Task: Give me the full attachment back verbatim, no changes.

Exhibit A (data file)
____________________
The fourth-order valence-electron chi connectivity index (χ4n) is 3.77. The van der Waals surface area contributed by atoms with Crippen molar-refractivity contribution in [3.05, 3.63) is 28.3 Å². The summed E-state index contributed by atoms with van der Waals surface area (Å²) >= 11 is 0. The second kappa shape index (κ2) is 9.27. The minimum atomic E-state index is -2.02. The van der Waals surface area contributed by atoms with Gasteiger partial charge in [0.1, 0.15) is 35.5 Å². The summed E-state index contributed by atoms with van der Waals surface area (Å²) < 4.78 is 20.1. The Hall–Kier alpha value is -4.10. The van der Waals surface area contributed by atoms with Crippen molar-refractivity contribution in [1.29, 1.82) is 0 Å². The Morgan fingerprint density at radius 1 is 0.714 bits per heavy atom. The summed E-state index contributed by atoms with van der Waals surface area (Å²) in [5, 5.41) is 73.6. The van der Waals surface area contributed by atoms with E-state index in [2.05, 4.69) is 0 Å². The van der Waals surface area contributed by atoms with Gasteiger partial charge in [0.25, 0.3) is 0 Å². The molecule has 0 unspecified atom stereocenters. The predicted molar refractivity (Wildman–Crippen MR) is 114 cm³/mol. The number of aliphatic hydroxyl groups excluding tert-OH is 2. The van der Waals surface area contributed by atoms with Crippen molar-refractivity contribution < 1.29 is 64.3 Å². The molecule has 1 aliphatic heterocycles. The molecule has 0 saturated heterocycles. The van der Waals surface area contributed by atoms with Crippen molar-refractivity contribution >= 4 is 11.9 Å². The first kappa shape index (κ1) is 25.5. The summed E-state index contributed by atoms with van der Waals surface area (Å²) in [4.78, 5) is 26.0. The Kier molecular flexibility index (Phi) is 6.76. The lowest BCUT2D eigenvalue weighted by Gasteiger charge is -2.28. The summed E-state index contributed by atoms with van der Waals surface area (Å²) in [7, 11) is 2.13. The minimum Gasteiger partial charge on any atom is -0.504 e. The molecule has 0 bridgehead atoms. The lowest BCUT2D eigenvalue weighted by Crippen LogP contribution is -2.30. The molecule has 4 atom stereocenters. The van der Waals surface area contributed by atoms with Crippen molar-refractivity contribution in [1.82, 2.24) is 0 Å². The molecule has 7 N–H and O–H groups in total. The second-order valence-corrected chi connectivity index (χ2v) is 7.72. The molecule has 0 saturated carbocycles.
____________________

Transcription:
The fourth-order valence-electron chi connectivity index (χ4n) is 3.77. The van der Waals surface area contributed by atoms with Crippen molar-refractivity contribution in [3.05, 3.63) is 28.3 Å². The summed E-state index contributed by atoms with van der Waals surface area (Å²) >= 11 is 0. The second kappa shape index (κ2) is 9.27. The minimum atomic E-state index is -2.02. The van der Waals surface area contributed by atoms with Gasteiger partial charge in [0.1, 0.15) is 35.5 Å². The summed E-state index contributed by atoms with van der Waals surface area (Å²) < 4.78 is 20.1. The Hall–Kier alpha value is -4.10. The van der Waals surface area contributed by atoms with Crippen molar-refractivity contribution in [1.29, 1.82) is 0 Å². The Morgan fingerprint density at radius 1 is 0.714 bits per heavy atom. The summed E-state index contributed by atoms with van der Waals surface area (Å²) in [5, 5.41) is 73.6. The van der Waals surface area contributed by atoms with E-state index in [2.05, 4.69) is 0 Å². The van der Waals surface area contributed by atoms with Gasteiger partial charge in [0.25, 0.3) is 0 Å². The molecule has 0 unspecified atom stereocenters. The predicted molar refractivity (Wildman–Crippen MR) is 114 cm³/mol. The number of aliphatic hydroxyl groups excluding tert-OH is 2. The van der Waals surface area contributed by atoms with Crippen molar-refractivity contribution < 1.29 is 64.3 Å². The molecule has 1 aliphatic heterocycles. The molecule has 0 saturated heterocycles. The van der Waals surface area contributed by atoms with Crippen molar-refractivity contribution >= 4 is 11.9 Å². The first kappa shape index (κ1) is 25.5. The summed E-state index contributed by atoms with van der Waals surface area (Å²) in [4.78, 5) is 26.0. The Kier molecular flexibility index (Phi) is 6.76. The lowest BCUT2D eigenvalue weighted by Gasteiger charge is -2.28. The summed E-state index contributed by atoms with van der Waals surface area (Å²) in [7, 11) is 2.13. The minimum Gasteiger partial charge on any atom is -0.504 e. The molecule has 0 bridgehead atoms. The lowest BCUT2D eigenvalue weighted by Crippen LogP contribution is -2.30. The molecule has 4 atom stereocenters. The van der Waals surface area contributed by atoms with Crippen molar-refractivity contribution in [1.82, 2.24) is 0 Å². The molecule has 7 N–H and O–H groups in total. The second-order valence-corrected chi connectivity index (χ2v) is 7.72. The molecule has 0 saturated carbocycles.